John Tierney digs up the Bush administration's 2002 National Drug Control Strategy, and notes that the administration has unsurprisingly come up far short in its goal to reduce illegal drug use by 25 percent within five years.
There has been an overall decline, but it's been marginal—less than four percent. Nevertheless, we continue to set new annual records in overall marijuana arrests, and drug czar John Walter's office is dubiously trumpeting the slight declines as vindication that the Bush-Walters overall strategy is working.
But there's a side to this discussion that's quite a more nefarious than your usual drug warrior manipulation of data.
The ONDCP has been celebrating these marginal declines (largely driven by declines in the use of marijuana) as a "success" for a couple of years now. From a piece I wrote in February:
In December 2006, the ONDCP put out a triumphant press release celebrating a five-year decline in the use of illicit drugs among teens.
"There has been a substance abuse sea change among American teens," Walters said in the release. "They are getting the message that dangerous drugs damage their lives and limit their futures. We know that if people don't start using drugs during their teen years, they are very unlikely to go on to develop drug problems later in life."
But here's what the ONDCP doesn't want to talk about:
But the following February, the Centers for Disease Control reported that deaths from drug overdoses rose nearly 70 percent over the previous five years.
Half the overdose deaths were attributable to cocaine, heroin, and prescription drugs (the number of overdose deaths caused by marijuana—the drug most targeted by the ONDCP—remained at zero). One of the biggest increases (113%) came among aged 15-22, those same teenagers Walters was celebrating just three months earlier.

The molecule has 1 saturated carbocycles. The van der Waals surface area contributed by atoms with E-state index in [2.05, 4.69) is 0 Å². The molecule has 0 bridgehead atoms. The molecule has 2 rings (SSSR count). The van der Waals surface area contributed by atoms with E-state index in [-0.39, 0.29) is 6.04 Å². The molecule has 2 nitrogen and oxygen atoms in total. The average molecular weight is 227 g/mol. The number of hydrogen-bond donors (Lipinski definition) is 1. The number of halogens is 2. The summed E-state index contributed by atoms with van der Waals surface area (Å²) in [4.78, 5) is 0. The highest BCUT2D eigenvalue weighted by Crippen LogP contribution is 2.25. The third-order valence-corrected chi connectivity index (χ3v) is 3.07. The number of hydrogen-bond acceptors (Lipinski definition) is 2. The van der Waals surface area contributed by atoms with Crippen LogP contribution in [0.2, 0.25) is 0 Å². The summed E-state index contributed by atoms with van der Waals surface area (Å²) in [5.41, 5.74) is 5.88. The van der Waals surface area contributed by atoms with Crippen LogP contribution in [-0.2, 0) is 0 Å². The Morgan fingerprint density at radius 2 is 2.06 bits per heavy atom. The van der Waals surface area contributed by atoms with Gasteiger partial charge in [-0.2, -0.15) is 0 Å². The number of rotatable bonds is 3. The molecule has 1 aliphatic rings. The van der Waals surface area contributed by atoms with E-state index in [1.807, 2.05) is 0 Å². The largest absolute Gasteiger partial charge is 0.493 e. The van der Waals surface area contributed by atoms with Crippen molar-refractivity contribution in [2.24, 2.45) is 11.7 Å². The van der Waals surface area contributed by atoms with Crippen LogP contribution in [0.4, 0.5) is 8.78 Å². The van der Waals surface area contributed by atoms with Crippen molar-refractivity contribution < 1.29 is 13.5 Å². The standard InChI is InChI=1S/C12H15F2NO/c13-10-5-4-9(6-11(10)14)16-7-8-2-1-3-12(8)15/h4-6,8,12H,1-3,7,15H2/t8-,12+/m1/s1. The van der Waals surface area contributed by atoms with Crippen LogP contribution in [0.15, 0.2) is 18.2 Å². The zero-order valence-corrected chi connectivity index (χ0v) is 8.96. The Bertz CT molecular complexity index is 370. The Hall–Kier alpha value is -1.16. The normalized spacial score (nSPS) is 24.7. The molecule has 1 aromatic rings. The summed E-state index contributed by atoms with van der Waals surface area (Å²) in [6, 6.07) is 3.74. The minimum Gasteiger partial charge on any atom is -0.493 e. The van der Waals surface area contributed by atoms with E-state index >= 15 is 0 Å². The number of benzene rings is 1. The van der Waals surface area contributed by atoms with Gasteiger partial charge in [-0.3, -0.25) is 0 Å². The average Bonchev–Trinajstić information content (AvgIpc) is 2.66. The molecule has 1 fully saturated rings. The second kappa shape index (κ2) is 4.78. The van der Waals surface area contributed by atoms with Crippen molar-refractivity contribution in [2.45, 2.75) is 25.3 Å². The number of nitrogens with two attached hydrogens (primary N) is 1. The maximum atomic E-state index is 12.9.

We're told that drug war is a moral imperative because, in the words of Walters himself, "dangerous drugs damage [children's] lives and limit their futures." But like most temperance zealots, Walters measures success not by actual lives wrecked or ended prematurely, but merely by how many people are and aren't getting high.
Switching from the "drugs ruin lives" justification for the drug war itself to "how many people are getting high" when measuring the same drug war's effectiveness, then, hides a more important statistic: How many people have had their lives ruined and futures limited by the drug war? The vast majority of the 873,000 people arrested for marijuana offenses last year, for example, likely had more damage done to their lives by the prohibition of marijuana than could ever be done by the drug itself.
Such is why drug warriors like William Bennett, Karen Tandy, and Walters can assert with a straight face that alcohol prohibition was, also, a "success." Sure, the crime rate spiked, alcohol hospitalizations soared, and corruption and contempt for the rule of law was rampant. But fewer people swallowed down less demon rum. So, score one for social engineering.
Sure, deaths from drug overdose have jumped 70 percent, and more than doubled among young people. But fewer people are smoking pot. And that means we're winning.